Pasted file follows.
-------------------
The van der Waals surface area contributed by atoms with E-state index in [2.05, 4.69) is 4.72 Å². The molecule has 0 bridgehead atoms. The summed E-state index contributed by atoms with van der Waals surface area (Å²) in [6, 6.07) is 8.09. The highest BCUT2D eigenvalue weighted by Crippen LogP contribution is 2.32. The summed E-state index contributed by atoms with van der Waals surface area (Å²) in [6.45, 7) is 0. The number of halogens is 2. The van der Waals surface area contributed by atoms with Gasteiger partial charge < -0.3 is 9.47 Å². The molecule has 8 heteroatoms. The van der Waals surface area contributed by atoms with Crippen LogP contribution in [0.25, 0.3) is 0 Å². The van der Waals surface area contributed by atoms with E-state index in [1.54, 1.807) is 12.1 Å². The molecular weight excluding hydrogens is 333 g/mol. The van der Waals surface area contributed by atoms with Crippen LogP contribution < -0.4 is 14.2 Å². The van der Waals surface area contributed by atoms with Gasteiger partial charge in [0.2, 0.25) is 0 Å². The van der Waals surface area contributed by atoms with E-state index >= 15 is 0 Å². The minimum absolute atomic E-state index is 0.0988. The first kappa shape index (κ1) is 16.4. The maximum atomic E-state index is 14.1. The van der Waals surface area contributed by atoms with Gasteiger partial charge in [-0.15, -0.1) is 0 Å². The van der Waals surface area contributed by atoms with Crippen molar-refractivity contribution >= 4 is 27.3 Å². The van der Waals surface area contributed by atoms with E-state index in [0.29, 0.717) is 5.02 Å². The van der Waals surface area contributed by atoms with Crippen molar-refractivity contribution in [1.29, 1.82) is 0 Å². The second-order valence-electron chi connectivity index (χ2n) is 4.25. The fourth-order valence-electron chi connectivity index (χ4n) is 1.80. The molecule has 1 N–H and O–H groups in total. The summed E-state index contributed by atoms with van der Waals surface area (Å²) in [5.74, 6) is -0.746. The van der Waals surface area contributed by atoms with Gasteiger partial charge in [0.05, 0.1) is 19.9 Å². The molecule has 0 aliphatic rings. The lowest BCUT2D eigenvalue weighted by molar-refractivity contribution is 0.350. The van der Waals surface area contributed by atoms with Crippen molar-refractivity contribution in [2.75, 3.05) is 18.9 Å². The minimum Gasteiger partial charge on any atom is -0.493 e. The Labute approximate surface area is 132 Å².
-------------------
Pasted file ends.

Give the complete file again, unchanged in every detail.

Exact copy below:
The van der Waals surface area contributed by atoms with E-state index in [2.05, 4.69) is 4.72 Å². The molecule has 0 bridgehead atoms. The summed E-state index contributed by atoms with van der Waals surface area (Å²) in [6, 6.07) is 8.09. The highest BCUT2D eigenvalue weighted by Crippen LogP contribution is 2.32. The summed E-state index contributed by atoms with van der Waals surface area (Å²) in [6.45, 7) is 0. The number of halogens is 2. The van der Waals surface area contributed by atoms with Gasteiger partial charge < -0.3 is 9.47 Å². The molecule has 8 heteroatoms. The van der Waals surface area contributed by atoms with Crippen LogP contribution in [0.25, 0.3) is 0 Å². The van der Waals surface area contributed by atoms with E-state index in [1.54, 1.807) is 12.1 Å². The molecular weight excluding hydrogens is 333 g/mol. The van der Waals surface area contributed by atoms with Crippen LogP contribution < -0.4 is 14.2 Å². The van der Waals surface area contributed by atoms with Gasteiger partial charge in [0.2, 0.25) is 0 Å². The van der Waals surface area contributed by atoms with E-state index >= 15 is 0 Å². The minimum absolute atomic E-state index is 0.0988. The first kappa shape index (κ1) is 16.4. The maximum atomic E-state index is 14.1. The van der Waals surface area contributed by atoms with Gasteiger partial charge in [-0.15, -0.1) is 0 Å². The van der Waals surface area contributed by atoms with Crippen molar-refractivity contribution >= 4 is 27.3 Å². The van der Waals surface area contributed by atoms with E-state index in [0.29, 0.717) is 5.02 Å². The van der Waals surface area contributed by atoms with Crippen molar-refractivity contribution in [1.29, 1.82) is 0 Å². The second-order valence-electron chi connectivity index (χ2n) is 4.25. The fourth-order valence-electron chi connectivity index (χ4n) is 1.80. The molecule has 1 N–H and O–H groups in total. The summed E-state index contributed by atoms with van der Waals surface area (Å²) in [5.74, 6) is -0.746. The van der Waals surface area contributed by atoms with Gasteiger partial charge in [0.05, 0.1) is 19.9 Å². The molecule has 0 aliphatic rings. The lowest BCUT2D eigenvalue weighted by molar-refractivity contribution is 0.350. The van der Waals surface area contributed by atoms with Crippen molar-refractivity contribution in [2.75, 3.05) is 18.9 Å². The minimum Gasteiger partial charge on any atom is -0.493 e. The Labute approximate surface area is 132 Å².